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The Enduring Value of the Old Testament—An Interesting Quest

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image of Biblical Interpretation

The period when the Society for Old Testament Study held its first meeting in 1917 marked a major turning point for the study of the Hebrew Bible. This rested on two factors: first, the preceding half-century had witnessed the slow, and often painful, acceptance in Christian and Jewish circles of a modern 'critical' explanation of the historical origin of its writings. Secondly, the context in which serious study of this literature was undertaken had increasingly moved out from a religious forum into that of a wider secular field of cultural and academic interests. The new methodology aimed to show that the Bible presented a worldview agreeable to modern scientific knowledge. In this setting, older, well-worn hermeneutical strategies were abandoned and replaced with new ones consonant with this aim. Prominent among these was a claim to present a historically verifiable demonstration that the Hebrew Bible/Old Testament possessed an enduring value based on its presentation of ideas of social justice, religious monotheism and universal morality. The claims to this uniqueness, however, rapidly lost credibility when fuller knowledge of the social world of antiquity became better known through archaeological and anthropological research. Such claims could be shown to depend largely on the Bible's own polemic. Nevertheless the idea of enduring value bears welcome comparison with comparable concerns to define what entitles any literary work to be regarded as a classic, and to deserve universal approval. Useful criteria can be set out but fail to command any wholly definitive acceptance. Rather, the best that can be achieved is to note those features and qualities which give to certain writings an intrinsic power to generate a continuity of interest and appeal. The history of the interpretation of the Old Testament shows that it performs well in such a context.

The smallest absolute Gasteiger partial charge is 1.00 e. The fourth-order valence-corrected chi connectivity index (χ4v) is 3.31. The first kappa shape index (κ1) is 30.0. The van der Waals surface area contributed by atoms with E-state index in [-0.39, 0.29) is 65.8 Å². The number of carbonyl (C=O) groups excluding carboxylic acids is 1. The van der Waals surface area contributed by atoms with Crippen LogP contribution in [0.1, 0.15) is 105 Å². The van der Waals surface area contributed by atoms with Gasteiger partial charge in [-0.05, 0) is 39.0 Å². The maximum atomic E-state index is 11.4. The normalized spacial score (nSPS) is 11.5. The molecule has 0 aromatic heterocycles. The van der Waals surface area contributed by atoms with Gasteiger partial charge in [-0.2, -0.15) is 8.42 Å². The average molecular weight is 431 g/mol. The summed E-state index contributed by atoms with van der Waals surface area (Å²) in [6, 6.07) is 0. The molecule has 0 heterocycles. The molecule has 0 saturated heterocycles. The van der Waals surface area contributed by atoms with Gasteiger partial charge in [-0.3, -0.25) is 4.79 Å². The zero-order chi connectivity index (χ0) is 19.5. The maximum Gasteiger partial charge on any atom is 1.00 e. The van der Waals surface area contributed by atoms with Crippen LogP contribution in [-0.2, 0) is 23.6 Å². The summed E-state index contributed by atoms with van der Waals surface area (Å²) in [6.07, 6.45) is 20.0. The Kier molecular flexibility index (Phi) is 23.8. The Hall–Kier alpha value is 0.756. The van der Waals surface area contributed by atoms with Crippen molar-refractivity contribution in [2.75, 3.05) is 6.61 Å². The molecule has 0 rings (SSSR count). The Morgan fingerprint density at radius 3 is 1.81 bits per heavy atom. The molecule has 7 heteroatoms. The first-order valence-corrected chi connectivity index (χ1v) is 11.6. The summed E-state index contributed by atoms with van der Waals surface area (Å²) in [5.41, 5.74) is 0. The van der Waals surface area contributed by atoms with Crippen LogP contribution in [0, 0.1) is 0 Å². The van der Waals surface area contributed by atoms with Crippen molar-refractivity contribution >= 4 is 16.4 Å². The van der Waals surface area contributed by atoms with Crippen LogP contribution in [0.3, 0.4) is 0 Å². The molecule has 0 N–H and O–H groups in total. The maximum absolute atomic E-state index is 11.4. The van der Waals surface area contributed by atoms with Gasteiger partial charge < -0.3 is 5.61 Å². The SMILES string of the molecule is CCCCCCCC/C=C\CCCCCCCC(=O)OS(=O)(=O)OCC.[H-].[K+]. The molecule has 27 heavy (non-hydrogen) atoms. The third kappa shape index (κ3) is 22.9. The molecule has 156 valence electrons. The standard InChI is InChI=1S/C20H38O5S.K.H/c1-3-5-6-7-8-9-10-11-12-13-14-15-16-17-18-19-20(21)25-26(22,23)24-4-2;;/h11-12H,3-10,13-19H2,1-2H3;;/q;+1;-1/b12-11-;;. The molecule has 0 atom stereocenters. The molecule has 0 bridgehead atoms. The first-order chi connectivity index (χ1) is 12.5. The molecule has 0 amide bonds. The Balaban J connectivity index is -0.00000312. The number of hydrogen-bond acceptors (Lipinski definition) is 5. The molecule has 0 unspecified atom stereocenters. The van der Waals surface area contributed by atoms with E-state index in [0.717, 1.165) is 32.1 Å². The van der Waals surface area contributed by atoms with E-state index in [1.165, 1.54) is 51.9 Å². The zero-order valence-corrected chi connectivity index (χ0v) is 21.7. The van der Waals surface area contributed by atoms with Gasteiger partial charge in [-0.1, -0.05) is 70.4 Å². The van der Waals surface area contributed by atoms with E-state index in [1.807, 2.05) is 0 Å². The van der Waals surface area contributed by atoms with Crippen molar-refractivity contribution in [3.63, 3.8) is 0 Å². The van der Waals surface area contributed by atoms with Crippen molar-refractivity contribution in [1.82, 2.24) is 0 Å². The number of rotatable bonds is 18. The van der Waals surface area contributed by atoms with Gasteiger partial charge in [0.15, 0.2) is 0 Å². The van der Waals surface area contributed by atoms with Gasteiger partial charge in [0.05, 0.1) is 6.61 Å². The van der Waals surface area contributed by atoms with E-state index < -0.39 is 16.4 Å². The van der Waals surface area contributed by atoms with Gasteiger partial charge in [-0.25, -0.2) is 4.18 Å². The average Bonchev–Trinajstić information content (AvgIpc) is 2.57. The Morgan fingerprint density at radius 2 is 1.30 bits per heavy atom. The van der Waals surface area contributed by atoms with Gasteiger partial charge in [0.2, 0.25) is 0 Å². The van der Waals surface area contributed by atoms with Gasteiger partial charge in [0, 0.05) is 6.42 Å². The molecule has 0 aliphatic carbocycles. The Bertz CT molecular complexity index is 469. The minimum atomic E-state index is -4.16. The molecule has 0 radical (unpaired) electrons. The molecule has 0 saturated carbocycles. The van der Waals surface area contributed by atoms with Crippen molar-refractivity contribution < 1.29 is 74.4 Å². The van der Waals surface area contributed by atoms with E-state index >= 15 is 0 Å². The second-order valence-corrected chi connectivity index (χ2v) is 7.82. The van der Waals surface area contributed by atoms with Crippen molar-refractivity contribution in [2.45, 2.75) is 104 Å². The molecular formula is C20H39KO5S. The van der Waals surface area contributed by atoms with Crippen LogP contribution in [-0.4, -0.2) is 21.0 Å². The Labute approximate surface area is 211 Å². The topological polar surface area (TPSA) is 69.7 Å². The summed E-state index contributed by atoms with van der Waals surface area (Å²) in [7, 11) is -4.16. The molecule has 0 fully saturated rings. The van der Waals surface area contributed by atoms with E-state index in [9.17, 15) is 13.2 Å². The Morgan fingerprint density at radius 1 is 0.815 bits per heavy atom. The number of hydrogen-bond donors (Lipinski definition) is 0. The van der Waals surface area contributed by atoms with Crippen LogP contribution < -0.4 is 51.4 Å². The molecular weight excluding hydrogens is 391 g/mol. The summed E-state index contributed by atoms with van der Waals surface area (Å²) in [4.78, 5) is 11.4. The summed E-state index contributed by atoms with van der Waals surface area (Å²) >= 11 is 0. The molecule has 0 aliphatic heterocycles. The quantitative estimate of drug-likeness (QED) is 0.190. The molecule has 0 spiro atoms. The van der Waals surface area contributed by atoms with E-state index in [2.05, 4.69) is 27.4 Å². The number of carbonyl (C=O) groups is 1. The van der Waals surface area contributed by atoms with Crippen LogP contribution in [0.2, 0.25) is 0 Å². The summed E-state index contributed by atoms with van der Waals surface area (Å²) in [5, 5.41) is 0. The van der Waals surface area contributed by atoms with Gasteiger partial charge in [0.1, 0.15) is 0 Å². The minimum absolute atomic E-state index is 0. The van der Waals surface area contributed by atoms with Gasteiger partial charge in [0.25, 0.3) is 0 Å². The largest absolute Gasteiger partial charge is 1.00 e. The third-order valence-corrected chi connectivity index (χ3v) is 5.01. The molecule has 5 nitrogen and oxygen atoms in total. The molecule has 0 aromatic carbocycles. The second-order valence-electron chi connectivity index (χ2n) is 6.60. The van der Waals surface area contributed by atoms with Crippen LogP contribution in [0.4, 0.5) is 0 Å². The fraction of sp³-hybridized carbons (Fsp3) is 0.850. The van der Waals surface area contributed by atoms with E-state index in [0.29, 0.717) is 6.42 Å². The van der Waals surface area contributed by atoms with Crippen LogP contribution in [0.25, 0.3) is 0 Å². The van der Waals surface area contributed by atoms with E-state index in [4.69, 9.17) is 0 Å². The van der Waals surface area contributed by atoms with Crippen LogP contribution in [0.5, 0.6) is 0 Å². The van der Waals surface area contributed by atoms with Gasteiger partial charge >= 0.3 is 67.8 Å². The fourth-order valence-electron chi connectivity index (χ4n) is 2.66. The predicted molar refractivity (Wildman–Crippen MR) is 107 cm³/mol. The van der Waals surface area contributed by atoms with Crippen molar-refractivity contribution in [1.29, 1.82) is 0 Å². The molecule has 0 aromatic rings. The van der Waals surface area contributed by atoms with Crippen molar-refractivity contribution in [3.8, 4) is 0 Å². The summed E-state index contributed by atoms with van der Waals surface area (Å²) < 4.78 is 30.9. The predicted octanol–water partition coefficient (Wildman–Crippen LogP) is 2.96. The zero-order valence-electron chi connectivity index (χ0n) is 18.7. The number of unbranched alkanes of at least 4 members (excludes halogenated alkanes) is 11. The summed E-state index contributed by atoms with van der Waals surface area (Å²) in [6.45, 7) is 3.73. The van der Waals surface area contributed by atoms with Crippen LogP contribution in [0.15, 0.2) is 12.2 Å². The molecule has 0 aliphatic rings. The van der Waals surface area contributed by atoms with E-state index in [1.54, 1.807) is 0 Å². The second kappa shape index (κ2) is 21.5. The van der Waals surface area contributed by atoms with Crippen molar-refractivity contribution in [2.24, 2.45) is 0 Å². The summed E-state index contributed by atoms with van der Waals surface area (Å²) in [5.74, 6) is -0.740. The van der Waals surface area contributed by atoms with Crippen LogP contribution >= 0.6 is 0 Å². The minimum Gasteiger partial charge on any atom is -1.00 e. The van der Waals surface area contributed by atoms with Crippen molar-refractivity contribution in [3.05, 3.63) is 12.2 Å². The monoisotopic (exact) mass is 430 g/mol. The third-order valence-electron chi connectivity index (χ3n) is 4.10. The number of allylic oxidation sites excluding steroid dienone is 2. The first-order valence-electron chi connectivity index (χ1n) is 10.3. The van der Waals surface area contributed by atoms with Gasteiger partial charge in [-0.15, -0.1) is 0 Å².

Affiliations: 1: King's College, London


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